Leasing a Pub: Leasehold Pubs and Hotels

The Law of Property Act 1925 simplified the conveyancing process by creating two "estates" or interests in Land.The freehold estate or "fee simple absolute in possession" and the Leasehold estate, or "term of years certain".

Leasehold is therefore an estate in land which is held for a term certain, or on a periodic tenancy basis, for a length of time less than the landlord's interest.

A lease usually provides the tenant with exclusive possession of demised premises, for a definite period, in exchange for a payment in the form of rent or a premium.

Leasing a Pub: References

When a new tenant enters into a lease, the landlord will normally require the provision of satisfactory references as a condition of the lease being granted.

In these circumstances, the tenant is usually required to provide references from a bank, an accountant and two trade references, although this may vary depending on each individual case.

Pub Lease Sales and Pub Lease Assignment

An assignment of a lease takes place when the tenant (assignor) transfers/sells to another person (assignee) their entire interest in the property for the unexpired residue of the lease.Section 52 (1) of the Law of Property Act 1925 requires that for the legal estate to pass to the assignee, then the assignment must be by Deed.Under the doctrine of "privity of contract", the original tenant remains liable to perform all the covenants in a lease throughout the term. Thus, if the lease is assigned to a third party, in the event that the new tenant defaults, the original tenant remains liable for the covenants contained therein.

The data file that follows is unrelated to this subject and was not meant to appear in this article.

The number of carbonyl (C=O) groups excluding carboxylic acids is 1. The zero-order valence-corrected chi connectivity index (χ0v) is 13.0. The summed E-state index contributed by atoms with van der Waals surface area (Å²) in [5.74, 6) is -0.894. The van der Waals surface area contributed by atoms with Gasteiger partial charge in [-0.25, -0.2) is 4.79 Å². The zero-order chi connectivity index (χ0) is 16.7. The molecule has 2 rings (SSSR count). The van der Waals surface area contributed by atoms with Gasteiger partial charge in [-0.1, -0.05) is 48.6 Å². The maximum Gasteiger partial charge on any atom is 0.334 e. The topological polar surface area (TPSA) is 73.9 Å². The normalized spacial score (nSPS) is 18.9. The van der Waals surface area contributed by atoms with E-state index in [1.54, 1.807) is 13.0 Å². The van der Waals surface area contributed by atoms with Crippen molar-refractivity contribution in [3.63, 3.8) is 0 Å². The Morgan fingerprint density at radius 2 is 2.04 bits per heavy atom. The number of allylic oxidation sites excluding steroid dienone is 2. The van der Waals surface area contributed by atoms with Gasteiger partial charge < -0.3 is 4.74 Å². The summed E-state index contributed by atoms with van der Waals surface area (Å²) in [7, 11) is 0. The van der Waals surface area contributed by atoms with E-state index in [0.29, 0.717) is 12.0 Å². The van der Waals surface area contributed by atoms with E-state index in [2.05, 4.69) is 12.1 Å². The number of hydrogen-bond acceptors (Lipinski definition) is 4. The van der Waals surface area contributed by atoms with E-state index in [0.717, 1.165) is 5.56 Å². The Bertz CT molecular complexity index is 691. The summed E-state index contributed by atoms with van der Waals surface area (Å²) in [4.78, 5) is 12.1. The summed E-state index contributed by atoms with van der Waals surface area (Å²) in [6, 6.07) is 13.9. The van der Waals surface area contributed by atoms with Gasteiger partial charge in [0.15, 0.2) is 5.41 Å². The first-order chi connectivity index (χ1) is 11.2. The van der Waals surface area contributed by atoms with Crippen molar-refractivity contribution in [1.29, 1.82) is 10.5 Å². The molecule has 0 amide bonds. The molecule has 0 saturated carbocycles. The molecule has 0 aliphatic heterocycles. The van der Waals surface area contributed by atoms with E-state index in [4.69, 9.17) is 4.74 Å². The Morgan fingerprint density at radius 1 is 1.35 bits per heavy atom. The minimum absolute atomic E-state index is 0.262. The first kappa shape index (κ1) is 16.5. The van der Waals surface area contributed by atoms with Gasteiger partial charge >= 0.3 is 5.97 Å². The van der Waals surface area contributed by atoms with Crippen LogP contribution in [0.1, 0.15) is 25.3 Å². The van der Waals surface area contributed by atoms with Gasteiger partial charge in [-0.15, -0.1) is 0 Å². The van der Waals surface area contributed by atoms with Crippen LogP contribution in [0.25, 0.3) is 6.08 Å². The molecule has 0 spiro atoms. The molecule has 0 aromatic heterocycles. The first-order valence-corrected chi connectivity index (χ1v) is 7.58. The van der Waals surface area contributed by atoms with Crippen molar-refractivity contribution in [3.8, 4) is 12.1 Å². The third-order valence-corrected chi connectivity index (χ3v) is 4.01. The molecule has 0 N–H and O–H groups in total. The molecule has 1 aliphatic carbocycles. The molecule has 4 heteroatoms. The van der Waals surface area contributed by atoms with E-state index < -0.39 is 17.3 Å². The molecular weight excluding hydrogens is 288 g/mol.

In some cases therefore, if an assignee is found to be in breach of contract, the landlord is able to look to the assignor to seek redress; even though the original tenant has no control over the subsequent occupiers business.The Landlord and Tenant (Covenants) Act 1995 sought to address this issue and relieve the original tenant from such liability upon assignment. Modern leases granted on or after 1st January 1996 usually incorporate this change in legislation.

Pub Lease Incentives

An incentive is a payment or concession that often arises when a lease is first granted or subsequently assigned during the course of its term.

A common example might be where a landlord pays a new tenant a sum of money to take on a new leasehold contract.

This sum may be in the form of a capital contribution towards the tenants initial fit out costs. Or it might be in the form of rent free period or stepped rent until the first rent review date.

Pub Leases: Length of Lease

A lease is a legally binding contract between a landlord and a tenant which sets out the basis on which the tenant is permitted to occupy a property.The length of the term will vary depending upon the particular requirements of the landlord and the tenant and will be influenced by business requirements, investment strategy and general matters such as economic conditions.

In broad terms, the landlord will often seek to create a lease of between 15-25 years, whereas the tenant is more likely to require a shorter term of 5-10 years, particularly in times of economic and political uncertainty.

The lease length may also be influenced by the incidence of break clauses and the prospect of a formal option that might exist to extend the lease upon expiry.

Large properties, or those involving the tenant in significant investment in fit out costs, might attract longer leases in order to allow sufficient time for the tenant to recoup the initial costs of taking on the property.